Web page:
Werther’s Unread Letters

By Théo de Vestu

Translated from the French by Ignatius Damas


Dear Werther,

Why must I continue to hear news about you from others and not you directly? Do you not realize how mortifying it is for me to learn from others what should have been discreetly conveyed to me by you!   Your dear and ever faithful friend Wilhelm had already informed me of your renunciation at the embassy, yet this new information I gathered by chance at the house of Frau Klatsch has left me absolutely depleted.  I cannot fully comprehend what could have motivated you to make such a hasty decision, to abandon your post at the embassy, when you perfectly knew what tremendous advantages this position could have furnished your career.

Oh Werther! Could it be true, that you, my own smart and handsome son, was thrown out of the ______, by the prince, for impudence and familiarity. I have known something was amiss since last you wrote with an urgent request to lend you money.  Dear Wilhelm was an angel when he returned the thirty Ducats accompanied by dozens of reassurances that you were well, and that your departure from the embassy was for the best.  Yet now I hear from Frau Sprichtviel, Frau Klatsch’s eldest married daughter, that you were thrown out, discharged because you were insinuating yourself upon a certain Fräulein von V.  No doubt facts have been altered and there’s a great deal that you must clarify for me, however, knowing you, my dear Werther, I fear there is some truth in the rumors I’ve heard.

Werther, first I must admit that since the death of you father I have been anxious for you and your future.  Having promised your father many years ago to always let you chose in your own plans of action, I had refrained from interfering with any of your choices.  This that I’ve learned, however, has left me too distressed to allow me to sit idly by, when my son has become the butt of the jokes amongst the provincial aristocracy.  Wilhelm tells me that you have returned to our old town of  W, where you spend a great deal of time with your married friends, but I implore you, come home.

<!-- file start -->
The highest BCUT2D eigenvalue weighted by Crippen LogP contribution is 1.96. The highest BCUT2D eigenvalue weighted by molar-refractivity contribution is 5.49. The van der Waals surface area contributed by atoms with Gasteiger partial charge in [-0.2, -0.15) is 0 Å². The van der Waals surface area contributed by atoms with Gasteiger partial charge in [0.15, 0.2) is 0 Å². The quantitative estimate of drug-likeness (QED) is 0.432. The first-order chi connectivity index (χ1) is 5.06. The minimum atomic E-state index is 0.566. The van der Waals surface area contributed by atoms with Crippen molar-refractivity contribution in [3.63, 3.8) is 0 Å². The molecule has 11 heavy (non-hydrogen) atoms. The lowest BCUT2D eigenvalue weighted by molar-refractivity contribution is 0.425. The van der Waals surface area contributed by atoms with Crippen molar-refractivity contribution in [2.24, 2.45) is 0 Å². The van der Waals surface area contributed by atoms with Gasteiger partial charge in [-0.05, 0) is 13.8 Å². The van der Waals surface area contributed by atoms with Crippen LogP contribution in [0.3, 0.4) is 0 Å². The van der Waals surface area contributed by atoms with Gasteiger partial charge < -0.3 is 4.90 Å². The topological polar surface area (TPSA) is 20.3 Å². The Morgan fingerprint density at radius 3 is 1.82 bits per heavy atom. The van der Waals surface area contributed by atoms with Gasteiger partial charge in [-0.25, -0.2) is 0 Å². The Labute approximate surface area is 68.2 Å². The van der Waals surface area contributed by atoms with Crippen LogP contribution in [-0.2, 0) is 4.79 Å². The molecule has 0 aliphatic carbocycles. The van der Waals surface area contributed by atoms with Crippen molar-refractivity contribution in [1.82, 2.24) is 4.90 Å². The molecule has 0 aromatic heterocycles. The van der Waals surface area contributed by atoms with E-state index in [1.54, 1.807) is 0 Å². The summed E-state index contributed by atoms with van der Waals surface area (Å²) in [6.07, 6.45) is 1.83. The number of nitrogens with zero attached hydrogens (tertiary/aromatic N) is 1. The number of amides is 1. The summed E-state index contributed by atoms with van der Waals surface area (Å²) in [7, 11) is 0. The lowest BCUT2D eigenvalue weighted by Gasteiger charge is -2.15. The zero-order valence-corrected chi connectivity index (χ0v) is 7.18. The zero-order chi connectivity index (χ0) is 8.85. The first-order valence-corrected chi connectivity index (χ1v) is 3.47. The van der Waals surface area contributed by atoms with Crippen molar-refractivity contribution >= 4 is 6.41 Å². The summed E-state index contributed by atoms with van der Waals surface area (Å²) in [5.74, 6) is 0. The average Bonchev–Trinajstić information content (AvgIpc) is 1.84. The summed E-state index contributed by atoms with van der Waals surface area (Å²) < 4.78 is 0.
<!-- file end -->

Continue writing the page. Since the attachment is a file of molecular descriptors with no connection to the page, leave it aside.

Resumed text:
Christmas is soon approaching and since you are no longer employed I would like to have you here at home so you can tell me what is no doubt troubling your heart.   I know half of the rumor’s I’ve heard are rubbish, but I also know to what extent your sensitivity and personal sense of pride can carry you. I know at times your sensitivity can cause you to be rash and break protocol;  I also know that often from too much feeling and eagerness you push people away.

Beyond all that I also know how noble your heart is; I know the many talents you posses, and recognize your perseverance and the enormous influence you can yield over others. You know this, I know this, your closes friends know this, but Werther, the world does not know this, and you must realize that sometimes we must play by their rules to make  your plans work.  I know you may call me sensible and think all my common sense advice an extended platitude, but I beseech you to return today.   I know often when melancholic you rather be left to your long lonely walks, however, this time I implore you—we’ve been too long apart.  It will be another lonely Christmas without your father, hurry back home.


Your Loving Mother


Dear Werther,

Again, I have been reflecting and I cannot help but say how sorry I am to have advised you get a job at a the embassy—with Count C of a people.  I should have suspected that you would have to encounter there the same type of people we detested at college; all those incompetent rank mongers who in their endless upward strive become caricatures of themselves.  I can see how doubly you must feel the pain of being scorned by those who most deserve contempt. That is why dear friend, I insist you allow me to fetch you soon before the holidays.